The Design

of Business

"[...] the business that creates value only through exploitation will exhaust itself in due course. It can't keep exploiting the same piece of knowledge forever."

- Roger Martin


Roger Martin has been on my "To Read" list for a while. After finishing this short, but insight packed read, I'll be sure to read more from this author and seasoned professional.

The core of The Design of Business is a theme I'm obsessed with: how do organizations become and stay innovative (and the many challenges in doing so).

In 175 pages or less, Martin introduces:

- The three types of logic: Deductive, Inductive and Abductive. He does so as the foundation for the main argument that to succeed longterm, organizaitons need to effectively blend all three.

-The Knowlege Funnel: comprised of three stages (mystery, heuristic, algorithm). The objective of a firm that seeks longevity is to explore & exploit knowledge through this funnel as efficiently as possible.

- Design Thinking & Integrative Thinking: similar in many ways, the Design Thinker (Abductive & Integrative) sits between Deducive Thinkers and Inductive Thinkers to help navigate the innovatie path that is the Knowledge Funnel.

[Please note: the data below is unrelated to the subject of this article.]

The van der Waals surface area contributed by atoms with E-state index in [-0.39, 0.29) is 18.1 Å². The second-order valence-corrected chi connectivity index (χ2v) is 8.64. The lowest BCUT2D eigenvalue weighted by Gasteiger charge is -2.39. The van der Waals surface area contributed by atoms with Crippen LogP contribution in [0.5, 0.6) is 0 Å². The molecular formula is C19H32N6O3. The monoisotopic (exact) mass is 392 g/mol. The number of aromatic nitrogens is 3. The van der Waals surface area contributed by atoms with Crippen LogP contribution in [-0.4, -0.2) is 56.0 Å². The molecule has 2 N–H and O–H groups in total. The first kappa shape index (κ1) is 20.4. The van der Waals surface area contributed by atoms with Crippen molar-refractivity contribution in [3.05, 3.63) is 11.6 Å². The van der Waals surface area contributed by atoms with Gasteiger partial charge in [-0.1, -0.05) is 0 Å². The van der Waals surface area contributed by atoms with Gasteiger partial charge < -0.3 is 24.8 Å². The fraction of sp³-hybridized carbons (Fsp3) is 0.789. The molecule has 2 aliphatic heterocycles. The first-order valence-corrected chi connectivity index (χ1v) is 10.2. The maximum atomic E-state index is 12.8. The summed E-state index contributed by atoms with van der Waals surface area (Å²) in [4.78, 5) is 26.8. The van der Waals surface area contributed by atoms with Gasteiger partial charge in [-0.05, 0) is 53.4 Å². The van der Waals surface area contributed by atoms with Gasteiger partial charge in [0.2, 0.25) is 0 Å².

And more. Well worth the read.




I've reordered and added to these takeaways. For a chronological ordering of the core insights - see my original Thread here.


The master who never tries to think in novel ways keeps seeing the same thing the same way.[...] By the same token, originality without mastery is flaky, if not entirely random. The power is in the combination.

The most successful businesses in the years to come will balance analytical mastery and intuitive originality in a dynamic interplay that I call design thinking. Design thinking is the form of thought that enables movement along the knowledge funnel, and the firms that master it will gain a nearly inexhaustible, long-term business advantage.

CEOs must learn to think of themselves as the organization's balancing force the promoter of both exploitation and exploration, of both administration and invention.

[...] the business that creates value only through exploitation will exhaust itself in due course. It can't keep exploiting the same piece of knowledge forever.